Guest speaker Mike Embrey on pollen and its uses
Mike Embrey spoke at our November meeting about pollen and its uses. Bees collect pollen from flowers and in the process transfer pollen from plant to plant, pollinating the plants. While foraging, bees will store pollen on their legs in pollen pellets held together with nectar or saliva/lactic acid. Bees can forage an area up to 6,000 acres (about a 2 mile radius) and therefore the pollen they collect is a mixture from various plants of the same species. Bees will collect different varieties of pollen, but only one kind per foraging trip. This is important when identifying what kind of pollen you may be collecting from your bees and what kind of pesticides may be contaminating the pollen. Studies have found a variety of 273 different chemicals in the pollen or comb wax from pesticides in the environment.
Pollen contains several kinds of flavonoids, carotenoids, minerals, organic acids, amino aids, nucleic acids, and enzymes. Pollen is also rich in vitamins such as thiamin, riboflavin, and niacin. While pollen provides bees their source of protein, it is not considered a perfect food for humans and therefore is recommended to be only used as a supplement to the human diet. The human body is unable to effectively break down the silica shell on the pollen grains, so we only get about 10% of the nutrients from the pollen grain.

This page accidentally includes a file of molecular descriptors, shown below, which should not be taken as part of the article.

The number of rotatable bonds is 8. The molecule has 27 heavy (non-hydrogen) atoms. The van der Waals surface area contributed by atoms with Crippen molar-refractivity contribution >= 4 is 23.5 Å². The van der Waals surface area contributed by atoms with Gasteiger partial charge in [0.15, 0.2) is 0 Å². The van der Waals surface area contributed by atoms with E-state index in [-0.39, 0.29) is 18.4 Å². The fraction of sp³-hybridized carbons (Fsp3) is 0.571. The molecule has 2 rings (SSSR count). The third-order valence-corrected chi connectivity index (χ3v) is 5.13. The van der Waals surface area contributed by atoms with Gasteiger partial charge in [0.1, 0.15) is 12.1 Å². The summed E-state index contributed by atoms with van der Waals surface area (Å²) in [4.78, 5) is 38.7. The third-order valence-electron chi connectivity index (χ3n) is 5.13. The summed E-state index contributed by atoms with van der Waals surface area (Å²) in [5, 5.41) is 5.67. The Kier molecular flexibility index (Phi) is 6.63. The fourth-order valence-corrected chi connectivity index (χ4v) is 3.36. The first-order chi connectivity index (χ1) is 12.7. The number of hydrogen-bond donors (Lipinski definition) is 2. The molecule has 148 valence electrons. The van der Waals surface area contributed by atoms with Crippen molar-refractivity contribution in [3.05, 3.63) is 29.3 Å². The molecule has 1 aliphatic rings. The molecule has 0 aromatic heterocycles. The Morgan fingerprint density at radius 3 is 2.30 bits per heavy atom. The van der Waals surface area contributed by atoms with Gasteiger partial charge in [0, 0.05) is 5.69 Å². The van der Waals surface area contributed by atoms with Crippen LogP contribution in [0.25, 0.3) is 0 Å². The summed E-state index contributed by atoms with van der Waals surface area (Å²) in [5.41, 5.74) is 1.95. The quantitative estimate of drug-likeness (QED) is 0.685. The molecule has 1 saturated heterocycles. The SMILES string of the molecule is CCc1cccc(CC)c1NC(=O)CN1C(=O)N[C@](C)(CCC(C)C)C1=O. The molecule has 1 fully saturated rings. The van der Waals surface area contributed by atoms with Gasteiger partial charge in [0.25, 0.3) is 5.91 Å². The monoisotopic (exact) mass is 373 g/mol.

If you are planning on collecting pollen, you should not collect during the heavy honey flow. There are pollen traps that you can use, but never leave the trap on all year because that will starve the bees. You can use the trap every other week (outside of the honey flow) to allow the bees to collect the pollen they need, while still supplying pollen for you. Pollen can be sold as a supplement, kept for personal uses, or used to feed the bees in the spring. Pollen is used in third world countries for its medicinal properties, as is propolis and honey.
Mike will be teaching a beekeeping class at Washington College in Kent County starting January 28, 2016. Registration closes on January 20, 2016. For more information, please see the class flyer.